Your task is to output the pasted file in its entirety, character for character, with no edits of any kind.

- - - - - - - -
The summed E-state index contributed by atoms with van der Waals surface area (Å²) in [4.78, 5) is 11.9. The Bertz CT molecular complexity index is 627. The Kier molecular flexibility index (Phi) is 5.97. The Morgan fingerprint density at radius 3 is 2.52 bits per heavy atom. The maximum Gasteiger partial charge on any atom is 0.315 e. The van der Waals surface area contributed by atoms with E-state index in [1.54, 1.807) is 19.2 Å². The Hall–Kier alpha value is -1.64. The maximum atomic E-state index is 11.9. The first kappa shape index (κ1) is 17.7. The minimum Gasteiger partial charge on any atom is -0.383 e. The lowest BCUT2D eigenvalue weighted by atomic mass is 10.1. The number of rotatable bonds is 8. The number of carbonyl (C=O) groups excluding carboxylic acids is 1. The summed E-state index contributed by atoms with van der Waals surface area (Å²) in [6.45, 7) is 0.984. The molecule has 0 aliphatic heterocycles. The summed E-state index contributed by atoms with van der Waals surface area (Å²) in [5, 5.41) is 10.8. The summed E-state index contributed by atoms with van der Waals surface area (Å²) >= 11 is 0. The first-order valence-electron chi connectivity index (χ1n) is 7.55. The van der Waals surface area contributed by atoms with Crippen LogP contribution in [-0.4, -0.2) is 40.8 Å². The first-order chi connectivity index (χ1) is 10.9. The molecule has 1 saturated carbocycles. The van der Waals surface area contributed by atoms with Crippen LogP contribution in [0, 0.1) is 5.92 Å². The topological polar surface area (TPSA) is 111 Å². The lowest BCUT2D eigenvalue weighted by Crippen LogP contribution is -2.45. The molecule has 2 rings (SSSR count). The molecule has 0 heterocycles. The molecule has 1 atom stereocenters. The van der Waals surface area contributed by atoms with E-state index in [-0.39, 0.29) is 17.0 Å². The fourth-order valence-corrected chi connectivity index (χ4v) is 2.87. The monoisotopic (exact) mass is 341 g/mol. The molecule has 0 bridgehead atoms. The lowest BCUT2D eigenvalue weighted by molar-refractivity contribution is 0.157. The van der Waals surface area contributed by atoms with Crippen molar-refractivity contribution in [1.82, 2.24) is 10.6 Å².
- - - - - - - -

The summed E-state index contributed by atoms with van der Waals surface area (Å²) in [4.78, 5) is 11.9. The Bertz CT molecular complexity index is 627. The Kier molecular flexibility index (Phi) is 5.97. The Morgan fingerprint density at radius 3 is 2.52 bits per heavy atom. The maximum Gasteiger partial charge on any atom is 0.315 e. The van der Waals surface area contributed by atoms with E-state index in [1.54, 1.807) is 19.2 Å². The Hall–Kier alpha value is -1.64. The maximum atomic E-state index is 11.9. The first kappa shape index (κ1) is 17.7. The minimum Gasteiger partial charge on any atom is -0.383 e. The lowest BCUT2D eigenvalue weighted by atomic mass is 10.1. The number of rotatable bonds is 8. The number of carbonyl (C=O) groups excluding carboxylic acids is 1. The summed E-state index contributed by atoms with van der Waals surface area (Å²) in [6.45, 7) is 0.984. The molecule has 0 aliphatic heterocycles. The summed E-state index contributed by atoms with van der Waals surface area (Å²) in [5, 5.41) is 10.8. The summed E-state index contributed by atoms with van der Waals surface area (Å²) >= 11 is 0. The first-order valence-electron chi connectivity index (χ1n) is 7.55. The van der Waals surface area contributed by atoms with Crippen LogP contribution in [-0.4, -0.2) is 40.8 Å². The first-order chi connectivity index (χ1) is 10.9. The molecule has 1 saturated carbocycles. The van der Waals surface area contributed by atoms with Crippen LogP contribution in [0, 0.1) is 5.92 Å². The topological polar surface area (TPSA) is 111 Å². The lowest BCUT2D eigenvalue weighted by Crippen LogP contribution is -2.45. The molecule has 2 rings (SSSR count). The molecule has 0 heterocycles. The molecule has 1 atom stereocenters. The van der Waals surface area contributed by atoms with E-state index in [-0.39, 0.29) is 17.0 Å². The fourth-order valence-corrected chi connectivity index (χ4v) is 2.87. The monoisotopic (exact) mass is 341 g/mol. The molecule has 0 bridgehead atoms. The lowest BCUT2D eigenvalue weighted by molar-refractivity contribution is 0.157. The van der Waals surface area contributed by atoms with Crippen molar-refractivity contribution in [1.82, 2.24) is 10.6 Å².